My own experience, and that of my peers, point to gaps between those of us in the civil society space, and our “non–political” friends. Many of us, after going through our political awakenings, have found it awkward sometimes to interact with old friends who remain apathetic or disinterested in politics or human rights issues.
“It’s not that they actively take an opposite viewpoint, it’s just something you’re brought up with and some issues, they didn’t know it was out there,” says S, a Singaporean who has worked with international NGOs, and who asked to remain anonymous. The rights–based language that’s used in organisations working on human rights issues, S points out, is often unfamiliar to people in Singapore, where it’s uncommon to see discussions based on human rights principles.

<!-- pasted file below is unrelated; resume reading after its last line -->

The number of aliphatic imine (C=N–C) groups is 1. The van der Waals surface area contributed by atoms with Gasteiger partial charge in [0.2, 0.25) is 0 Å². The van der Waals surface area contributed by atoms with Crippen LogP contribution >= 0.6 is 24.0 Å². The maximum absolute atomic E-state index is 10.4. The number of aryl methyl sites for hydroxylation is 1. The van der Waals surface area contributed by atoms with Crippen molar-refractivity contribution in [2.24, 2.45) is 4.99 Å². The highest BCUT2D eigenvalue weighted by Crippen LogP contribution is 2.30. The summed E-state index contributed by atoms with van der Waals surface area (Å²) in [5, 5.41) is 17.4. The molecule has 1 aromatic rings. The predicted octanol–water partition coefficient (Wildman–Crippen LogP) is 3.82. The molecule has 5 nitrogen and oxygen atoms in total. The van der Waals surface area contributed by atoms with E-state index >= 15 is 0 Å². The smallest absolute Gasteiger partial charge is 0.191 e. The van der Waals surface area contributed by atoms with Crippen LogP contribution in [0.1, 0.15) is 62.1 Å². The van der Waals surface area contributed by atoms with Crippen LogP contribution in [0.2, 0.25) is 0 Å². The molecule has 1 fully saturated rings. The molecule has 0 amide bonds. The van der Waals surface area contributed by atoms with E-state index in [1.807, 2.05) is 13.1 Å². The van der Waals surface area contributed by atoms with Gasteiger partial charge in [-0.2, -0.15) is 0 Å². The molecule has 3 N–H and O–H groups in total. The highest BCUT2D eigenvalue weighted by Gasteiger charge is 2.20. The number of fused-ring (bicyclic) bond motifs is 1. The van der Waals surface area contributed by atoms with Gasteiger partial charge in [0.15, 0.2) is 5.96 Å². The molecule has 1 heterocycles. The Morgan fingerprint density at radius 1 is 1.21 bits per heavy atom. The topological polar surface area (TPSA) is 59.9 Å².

Jolene Tan, a writer and activist, has had this experience too. “Broadly speaking, there’s little accurate understanding of what activists do, our motivations, or the challenges faced in getting a fair hearing for differing points of view, due to state control of physical and institutional spaces. The general public’s view of activism has improved over the last few years, but the baseline remains suspicion. Some see any criticism of the status quo as objectionably ‘anti–Singapore’, but many more are merely indifferent or simply see this kind of engagement as a futile or poorly informed waste of time.”
She continues: “Some are quite sympathetic and interested, but I have noticed hostility and suspicion from others. At least one friend in the public service has openly admitted to concern about being seen with me in a public space.”
Going beyond the Singapore “brand”
If this is the challenge that Singapore’s activists face with our own compatriots, what more the international community?